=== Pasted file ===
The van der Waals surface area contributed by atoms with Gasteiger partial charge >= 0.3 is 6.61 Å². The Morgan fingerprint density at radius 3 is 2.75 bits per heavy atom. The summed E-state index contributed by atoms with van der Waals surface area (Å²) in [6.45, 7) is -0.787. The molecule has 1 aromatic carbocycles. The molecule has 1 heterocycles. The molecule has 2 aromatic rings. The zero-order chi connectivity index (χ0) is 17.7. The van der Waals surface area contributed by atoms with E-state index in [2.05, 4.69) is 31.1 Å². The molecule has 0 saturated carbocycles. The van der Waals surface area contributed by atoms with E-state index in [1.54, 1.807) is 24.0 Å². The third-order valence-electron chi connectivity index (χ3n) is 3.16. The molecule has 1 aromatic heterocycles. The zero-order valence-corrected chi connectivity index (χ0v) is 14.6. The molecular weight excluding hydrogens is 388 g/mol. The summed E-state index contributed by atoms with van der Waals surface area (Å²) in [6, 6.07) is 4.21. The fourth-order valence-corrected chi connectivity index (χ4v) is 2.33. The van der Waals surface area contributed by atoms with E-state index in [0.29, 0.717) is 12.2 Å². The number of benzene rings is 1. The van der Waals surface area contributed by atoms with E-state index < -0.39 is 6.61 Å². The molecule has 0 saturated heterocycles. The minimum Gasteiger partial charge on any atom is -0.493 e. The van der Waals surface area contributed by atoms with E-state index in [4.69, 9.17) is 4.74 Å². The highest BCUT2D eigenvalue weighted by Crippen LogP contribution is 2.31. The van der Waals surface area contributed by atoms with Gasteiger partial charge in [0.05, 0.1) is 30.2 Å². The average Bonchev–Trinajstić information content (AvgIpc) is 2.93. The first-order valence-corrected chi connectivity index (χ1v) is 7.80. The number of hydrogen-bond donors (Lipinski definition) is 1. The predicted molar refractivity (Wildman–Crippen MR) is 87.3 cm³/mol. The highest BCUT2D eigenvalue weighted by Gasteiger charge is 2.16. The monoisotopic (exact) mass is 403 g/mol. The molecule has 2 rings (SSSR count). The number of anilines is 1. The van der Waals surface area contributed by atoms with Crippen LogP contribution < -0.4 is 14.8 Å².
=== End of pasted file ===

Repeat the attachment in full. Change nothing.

The van der Waals surface area contributed by atoms with Gasteiger partial charge >= 0.3 is 6.61 Å². The Morgan fingerprint density at radius 3 is 2.75 bits per heavy atom. The summed E-state index contributed by atoms with van der Waals surface area (Å²) in [6.45, 7) is -0.787. The molecule has 1 aromatic carbocycles. The molecule has 1 heterocycles. The molecule has 2 aromatic rings. The zero-order chi connectivity index (χ0) is 17.7. The van der Waals surface area contributed by atoms with E-state index in [2.05, 4.69) is 31.1 Å². The molecule has 0 saturated carbocycles. The van der Waals surface area contributed by atoms with E-state index in [1.54, 1.807) is 24.0 Å². The third-order valence-electron chi connectivity index (χ3n) is 3.16. The molecule has 1 aromatic heterocycles. The zero-order valence-corrected chi connectivity index (χ0v) is 14.6. The molecular weight excluding hydrogens is 388 g/mol. The summed E-state index contributed by atoms with van der Waals surface area (Å²) in [6, 6.07) is 4.21. The fourth-order valence-corrected chi connectivity index (χ4v) is 2.33. The van der Waals surface area contributed by atoms with E-state index in [0.29, 0.717) is 12.2 Å². The number of benzene rings is 1. The van der Waals surface area contributed by atoms with E-state index < -0.39 is 6.61 Å². The molecule has 0 saturated heterocycles. The minimum Gasteiger partial charge on any atom is -0.493 e. The van der Waals surface area contributed by atoms with E-state index in [4.69, 9.17) is 4.74 Å². The highest BCUT2D eigenvalue weighted by Crippen LogP contribution is 2.31. The van der Waals surface area contributed by atoms with Gasteiger partial charge in [0.05, 0.1) is 30.2 Å². The average Bonchev–Trinajstić information content (AvgIpc) is 2.93. The first-order valence-corrected chi connectivity index (χ1v) is 7.80. The number of hydrogen-bond donors (Lipinski definition) is 1. The predicted molar refractivity (Wildman–Crippen MR) is 87.3 cm³/mol. The highest BCUT2D eigenvalue weighted by Gasteiger charge is 2.16. The monoisotopic (exact) mass is 403 g/mol. The molecule has 2 rings (SSSR count). The number of anilines is 1. The van der Waals surface area contributed by atoms with Crippen LogP contribution < -0.4 is 14.8 Å².